The independent student newspaper of Northeastern University

The Huntington News

The independent student newspaper of Northeastern University

The Huntington News

The independent student newspaper of Northeastern University

The Huntington News

GET OUR WEEKLY NEWSLETTER:



Advertisement




Got an idea? A concern? A problem? Let The Huntington News know:

Students living in Sheraton say access to food, campus is difficult

The+south+tower+of+the+Sheraton+hotel+stands+at+39+Dalton+St.+The+Boston+Planning+and+Development+Agency+gave+Northeastern+approval+to+permanently+convert+426+of+the+Sheratons+hotel+rooms+into+student+dorms+Jan.+18.
Juliette Piovoso
The south tower of the Sheraton hotel stands at 39 Dalton St. The Boston Planning and Development Agency gave Northeastern approval to permanently convert 426 of the Sheraton’s hotel rooms into student dorms Jan. 18.

Editor’s Note: The address for the south tower of the Sheraton Hotel was changed from 39 Dalton St. to 60 Belvidere St. in early March. As the address changed while this story was being reported, The News decided to refer to the building as 39 Dalton St. for the sake of clarity. 

Most students applying to college expect the traditional college experience: living on campus, being close to classes and always having friends nearby. However, many students attending Northeastern get the unique experience of living in an off-campus hotel, which some say sometimes brings challenges and frustration. 

Since fall 2021, the south tower of the Sheraton Hotel, located at 39 Dalton St., has functioned as a residence hall for some students returning from N.U.in and second-year students. Northeastern first started housing N.U.in students in hotels due to the university’s housing shortage, The News previously reported.

But now, as Northeastern is set to permanently convert 426 hotel rooms into student residences, current and past 39 Dalton St. residents have raised concerns about the viability of using a hotel as a residence hall, especially given the building’s distance from the university. 

The News spoke with 11 students living in 39 Dalton St., now addressed 60 Belvidere St., on what it’s like living in a rehabilitated hotel. While many supported the many university-added accommodations, nearly all students said the building’s distance from dining halls, campus and friends can make for an inaccessible and isolating living situation. 

39 Dalton St. is a 0.6-mile walk to The Eatery at Stetson East dining hall and 1.1 miles to United Table at International Village, Northeastern’s two main dining halls. Though the hotel houses the Market at 39 Dalton, where students can use meal swipes to purchase up to $14 worth of food, and is close to several restaurants, students say their meal expenses are still too high. 

“Everything here is really close to restaurants and that can lead to a lot of [money spending],” said Ashna Varma, a second-year business administration and psychology combined major. 

While 39 Dalton St. is not one of Northeastern’s meal plan-required housing options, first-year students are required to have a meal plan, and many second year students choose to have one. But some students say accessing dining halls is highly inconvenient.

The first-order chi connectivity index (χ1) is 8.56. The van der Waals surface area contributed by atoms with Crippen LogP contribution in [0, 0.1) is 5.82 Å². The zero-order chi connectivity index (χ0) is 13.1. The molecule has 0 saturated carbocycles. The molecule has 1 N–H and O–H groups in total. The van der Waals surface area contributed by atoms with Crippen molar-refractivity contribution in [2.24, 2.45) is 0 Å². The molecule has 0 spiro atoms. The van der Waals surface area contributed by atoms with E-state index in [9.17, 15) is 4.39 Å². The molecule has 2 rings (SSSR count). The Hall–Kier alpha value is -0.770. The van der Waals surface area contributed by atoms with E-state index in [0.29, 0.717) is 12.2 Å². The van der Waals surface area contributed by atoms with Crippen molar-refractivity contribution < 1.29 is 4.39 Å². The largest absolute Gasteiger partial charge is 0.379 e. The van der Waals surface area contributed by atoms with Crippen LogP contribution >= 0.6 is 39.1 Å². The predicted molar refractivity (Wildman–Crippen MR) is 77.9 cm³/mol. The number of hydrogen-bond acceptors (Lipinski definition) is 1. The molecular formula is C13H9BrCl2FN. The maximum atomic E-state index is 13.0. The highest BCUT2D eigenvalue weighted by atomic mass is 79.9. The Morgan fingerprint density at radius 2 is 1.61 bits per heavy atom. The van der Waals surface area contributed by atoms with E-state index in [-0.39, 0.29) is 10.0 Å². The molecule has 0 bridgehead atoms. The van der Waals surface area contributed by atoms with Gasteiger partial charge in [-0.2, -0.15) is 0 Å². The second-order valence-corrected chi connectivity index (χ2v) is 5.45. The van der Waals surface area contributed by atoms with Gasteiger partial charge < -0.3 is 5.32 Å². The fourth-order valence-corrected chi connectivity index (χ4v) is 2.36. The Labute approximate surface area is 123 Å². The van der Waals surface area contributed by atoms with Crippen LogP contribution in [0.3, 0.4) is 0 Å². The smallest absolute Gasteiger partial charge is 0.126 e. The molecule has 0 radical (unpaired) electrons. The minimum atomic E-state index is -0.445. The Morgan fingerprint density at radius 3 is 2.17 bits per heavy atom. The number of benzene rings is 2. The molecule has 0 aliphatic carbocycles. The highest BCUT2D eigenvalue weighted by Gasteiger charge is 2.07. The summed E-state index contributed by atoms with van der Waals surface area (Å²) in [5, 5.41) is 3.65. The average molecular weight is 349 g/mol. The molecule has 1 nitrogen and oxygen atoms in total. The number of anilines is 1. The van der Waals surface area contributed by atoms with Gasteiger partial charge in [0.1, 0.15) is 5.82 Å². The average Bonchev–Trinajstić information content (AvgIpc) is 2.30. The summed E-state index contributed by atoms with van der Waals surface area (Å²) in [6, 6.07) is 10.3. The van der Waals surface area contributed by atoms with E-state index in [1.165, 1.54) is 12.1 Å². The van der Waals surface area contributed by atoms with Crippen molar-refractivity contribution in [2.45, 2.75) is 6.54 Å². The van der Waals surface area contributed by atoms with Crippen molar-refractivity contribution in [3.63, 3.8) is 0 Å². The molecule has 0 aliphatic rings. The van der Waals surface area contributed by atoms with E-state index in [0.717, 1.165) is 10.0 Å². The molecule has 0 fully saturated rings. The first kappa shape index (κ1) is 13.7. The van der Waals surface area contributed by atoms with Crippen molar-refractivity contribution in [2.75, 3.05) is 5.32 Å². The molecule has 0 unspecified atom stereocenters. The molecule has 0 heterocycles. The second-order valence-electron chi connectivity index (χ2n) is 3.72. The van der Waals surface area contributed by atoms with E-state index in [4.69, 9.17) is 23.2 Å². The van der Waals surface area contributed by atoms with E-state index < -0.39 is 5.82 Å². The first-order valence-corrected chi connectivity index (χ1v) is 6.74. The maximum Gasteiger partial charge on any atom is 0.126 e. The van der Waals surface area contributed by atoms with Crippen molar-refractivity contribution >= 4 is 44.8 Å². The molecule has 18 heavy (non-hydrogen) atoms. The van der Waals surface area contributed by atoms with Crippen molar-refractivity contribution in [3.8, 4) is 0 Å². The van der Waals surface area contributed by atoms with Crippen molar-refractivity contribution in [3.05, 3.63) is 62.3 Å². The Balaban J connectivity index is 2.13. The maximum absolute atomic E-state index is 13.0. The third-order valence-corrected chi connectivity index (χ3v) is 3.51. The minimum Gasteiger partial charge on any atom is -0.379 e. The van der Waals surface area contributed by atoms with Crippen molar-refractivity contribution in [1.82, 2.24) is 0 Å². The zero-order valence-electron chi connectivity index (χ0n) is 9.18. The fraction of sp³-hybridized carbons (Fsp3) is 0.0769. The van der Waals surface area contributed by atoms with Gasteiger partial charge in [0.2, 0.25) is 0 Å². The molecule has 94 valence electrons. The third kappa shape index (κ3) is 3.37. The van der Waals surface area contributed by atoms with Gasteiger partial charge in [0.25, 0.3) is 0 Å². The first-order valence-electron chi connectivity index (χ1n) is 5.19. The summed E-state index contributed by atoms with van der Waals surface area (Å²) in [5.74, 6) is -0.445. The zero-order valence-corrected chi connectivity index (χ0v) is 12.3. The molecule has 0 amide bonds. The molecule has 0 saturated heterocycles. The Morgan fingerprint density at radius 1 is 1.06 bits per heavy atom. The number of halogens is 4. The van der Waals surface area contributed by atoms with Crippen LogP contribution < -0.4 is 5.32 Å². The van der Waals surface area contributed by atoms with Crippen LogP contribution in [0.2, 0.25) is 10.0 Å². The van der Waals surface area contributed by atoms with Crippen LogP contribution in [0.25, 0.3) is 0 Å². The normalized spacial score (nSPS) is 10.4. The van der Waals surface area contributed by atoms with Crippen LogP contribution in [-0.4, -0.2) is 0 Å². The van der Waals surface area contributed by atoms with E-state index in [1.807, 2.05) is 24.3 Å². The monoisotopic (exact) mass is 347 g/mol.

“It’s harder because when we are in the Sheraton, it’s difficult for us to make the commute. We get lazy. We get tired. The weather’s bad,” said Nihita Kasibhatla, a second-year computer science and business administration combined major.

Students who spoke with The News said walking from 39 Dalton St. to International Village, or IV, can take up to 30 minutes, which some said is a hassle after a long day of classes and low temperatures. 

“I have three classes back to back and sometimes you just want to go home and decompress,” said Katherine Levesque, a second-year criminal justice major who lives at 39 Dalton St. “By the time you’ve done your work, it’s hard to find the time to make it all the way to the dining hall.”

“I have to cook in the bathroom.”

Students living in the former hotel are substantially farther away from dining halls than other first-year students, many of whom live inside or next to Stetson East and IV. 

The lack of a kitchen or kitchenette in the hotel rooms-turned-student-residences — some living at 39 Dalton St. said they rely on Northastern’s MicroFridge — is a major source of stress, some residents said. 

The Market at 39 Dalton’s seating area. Students have expressed concerns over dining halls being inconvenient for residents of 39 Dalton St. due to its distance from campus. (Juliette Piovoso)

Varma spent her first semester in Rome through the university’s N.U.in program and said she shared a three-story apartment with four roommates. 

“I had a kitchen there, which is 100% so much better than what I have right now because my roommates and I literally cook on the floor in our room,” Varma said. 

Caitlin Pritchett, a second-year political science and international affairs combined major, said the inconvenience of having a meal plan and enduring the lengthy journey to either dining hall has posed challenges.

“Since I am currently on co-op, I don’t have the time to walk a mile to campus for food and then go to my job, so my roommate and I bought a few things like a small griddle, a panini maker, a rice cooker to boil water and a blender to make cooking and meal-prepping for the week easier,” she said.

Due to the limited space in the room, Pritchett has also resorted to alternatives. 

“I end up cooking on the floor sometimes,” she said. “Sometimes, I have to cook in the bathroom because there are very few outlets and I also end up washing all my dishes in there too.”